Professional squash players have been using weight training to get stronger for decades. Of course, they have more time than you to dedicate to training, so the question becomes: with limited time, should I stop doing other sorts of training and replace it with weight training? When performed correctly (more on that in a moment), weight training can drastically improve your core strength, your ability to reach the ball and your ability to recover after a hard match. I am not going to give you a “Weight Training Routine For Squash Players” because I am not a qualified fitness trainer, but also because each player is different and may have different needs. I will say that an all-round beginner training programme is good enough for most players, unless they have any particular injuries or issues with their body. You need a balance between endurance (low eights with high repetitions) and pure strength (a lot of weight with only a few repetitions). The generally recommend weight is one that you can do between 10 and 15 repetitions of the movement (one set), then a short rest, then two more sets – don’t forget the rest between the second and third set! For squash players just starting a weight training routine this is perfect. It is very important that you perform the exercises exactly as you are supposed to. It’s very tempting to want to use more weight to “increase the gains”, but by doing this you risk injury. In addition, and this is purely anecdotal, I have found that if you train with heavy weights and don’t spend a lot of time hitting solo your timing goes awry. Video Squash Coaching from the comfort of your sofa! Squash players need power, not strength. Power is the ability to use force in a short time. Being able to bench press 100Kg for 10 reps slowly will not improve your squash, but being…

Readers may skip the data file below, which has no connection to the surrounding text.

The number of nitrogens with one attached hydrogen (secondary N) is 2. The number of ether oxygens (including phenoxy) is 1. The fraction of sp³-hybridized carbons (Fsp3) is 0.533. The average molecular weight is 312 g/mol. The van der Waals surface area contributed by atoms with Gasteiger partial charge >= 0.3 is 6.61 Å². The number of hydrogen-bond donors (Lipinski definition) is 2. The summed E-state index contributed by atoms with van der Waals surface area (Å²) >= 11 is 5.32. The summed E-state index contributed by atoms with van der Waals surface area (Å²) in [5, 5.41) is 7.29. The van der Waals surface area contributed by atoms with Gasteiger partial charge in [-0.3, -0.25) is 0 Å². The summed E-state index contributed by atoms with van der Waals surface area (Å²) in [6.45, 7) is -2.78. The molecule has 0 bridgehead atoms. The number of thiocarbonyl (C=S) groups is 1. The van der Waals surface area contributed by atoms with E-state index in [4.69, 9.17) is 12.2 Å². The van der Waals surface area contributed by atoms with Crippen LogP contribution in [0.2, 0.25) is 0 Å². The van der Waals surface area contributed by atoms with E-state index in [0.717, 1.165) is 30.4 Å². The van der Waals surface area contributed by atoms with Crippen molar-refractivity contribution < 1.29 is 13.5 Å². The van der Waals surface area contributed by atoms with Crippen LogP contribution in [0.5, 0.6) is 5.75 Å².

So the first question you might have is “What are foot faults in squash?”.

Foot Faults in Squash